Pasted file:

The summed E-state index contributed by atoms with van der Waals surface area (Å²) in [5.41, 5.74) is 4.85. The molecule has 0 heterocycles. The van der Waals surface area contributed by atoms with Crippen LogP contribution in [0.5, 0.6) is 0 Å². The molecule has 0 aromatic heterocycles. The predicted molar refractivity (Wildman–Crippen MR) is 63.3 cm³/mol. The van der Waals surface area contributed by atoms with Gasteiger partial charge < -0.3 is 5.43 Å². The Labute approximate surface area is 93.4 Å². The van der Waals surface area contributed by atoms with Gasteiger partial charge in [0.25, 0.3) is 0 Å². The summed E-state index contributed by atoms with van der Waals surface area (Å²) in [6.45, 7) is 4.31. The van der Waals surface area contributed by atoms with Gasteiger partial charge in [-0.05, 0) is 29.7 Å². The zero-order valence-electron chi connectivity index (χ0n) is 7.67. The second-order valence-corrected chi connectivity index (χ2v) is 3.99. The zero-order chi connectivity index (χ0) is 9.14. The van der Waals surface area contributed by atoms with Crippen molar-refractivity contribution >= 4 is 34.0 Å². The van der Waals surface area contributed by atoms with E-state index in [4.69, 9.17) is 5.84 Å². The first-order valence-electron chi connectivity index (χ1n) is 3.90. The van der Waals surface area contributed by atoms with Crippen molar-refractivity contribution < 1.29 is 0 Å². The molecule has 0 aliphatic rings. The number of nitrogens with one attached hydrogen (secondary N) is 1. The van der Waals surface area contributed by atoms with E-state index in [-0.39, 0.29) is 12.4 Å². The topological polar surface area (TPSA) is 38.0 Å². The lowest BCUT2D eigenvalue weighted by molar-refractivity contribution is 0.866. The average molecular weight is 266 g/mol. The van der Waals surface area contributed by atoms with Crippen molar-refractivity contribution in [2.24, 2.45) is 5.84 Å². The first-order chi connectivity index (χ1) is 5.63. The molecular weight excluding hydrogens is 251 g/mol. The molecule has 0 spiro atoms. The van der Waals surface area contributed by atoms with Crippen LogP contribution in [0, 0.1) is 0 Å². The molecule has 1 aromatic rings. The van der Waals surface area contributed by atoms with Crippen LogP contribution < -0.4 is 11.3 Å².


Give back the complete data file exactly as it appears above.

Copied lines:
The summed E-state index contributed by atoms with van der Waals surface area (Å²) in [5.41, 5.74) is 4.85. The molecule has 0 heterocycles. The van der Waals surface area contributed by atoms with Crippen LogP contribution in [0.5, 0.6) is 0 Å². The molecule has 0 aromatic heterocycles. The predicted molar refractivity (Wildman–Crippen MR) is 63.3 cm³/mol. The van der Waals surface area contributed by atoms with Gasteiger partial charge < -0.3 is 5.43 Å². The Labute approximate surface area is 93.4 Å². The van der Waals surface area contributed by atoms with Gasteiger partial charge in [0.25, 0.3) is 0 Å². The summed E-state index contributed by atoms with van der Waals surface area (Å²) in [6.45, 7) is 4.31. The van der Waals surface area contributed by atoms with Gasteiger partial charge in [-0.05, 0) is 29.7 Å². The zero-order valence-electron chi connectivity index (χ0n) is 7.67. The second-order valence-corrected chi connectivity index (χ2v) is 3.99. The zero-order chi connectivity index (χ0) is 9.14. The van der Waals surface area contributed by atoms with Crippen molar-refractivity contribution >= 4 is 34.0 Å². The van der Waals surface area contributed by atoms with E-state index in [4.69, 9.17) is 5.84 Å². The first-order valence-electron chi connectivity index (χ1n) is 3.90. The van der Waals surface area contributed by atoms with Crippen molar-refractivity contribution < 1.29 is 0 Å². The molecule has 0 aliphatic rings. The number of nitrogens with one attached hydrogen (secondary N) is 1. The van der Waals surface area contributed by atoms with E-state index in [-0.39, 0.29) is 12.4 Å². The topological polar surface area (TPSA) is 38.0 Å². The lowest BCUT2D eigenvalue weighted by molar-refractivity contribution is 0.866. The average molecular weight is 266 g/mol. The van der Waals surface area contributed by atoms with Crippen molar-refractivity contribution in [2.24, 2.45) is 5.84 Å². The first-order chi connectivity index (χ1) is 5.63. The molecular weight excluding hydrogens is 251 g/mol. The molecule has 0 spiro atoms. The van der Waals surface area contributed by atoms with Crippen LogP contribution in [0, 0.1) is 0 Å². The molecule has 1 aromatic rings. The van der Waals surface area contributed by atoms with Crippen LogP contribution < -0.4 is 11.3 Å².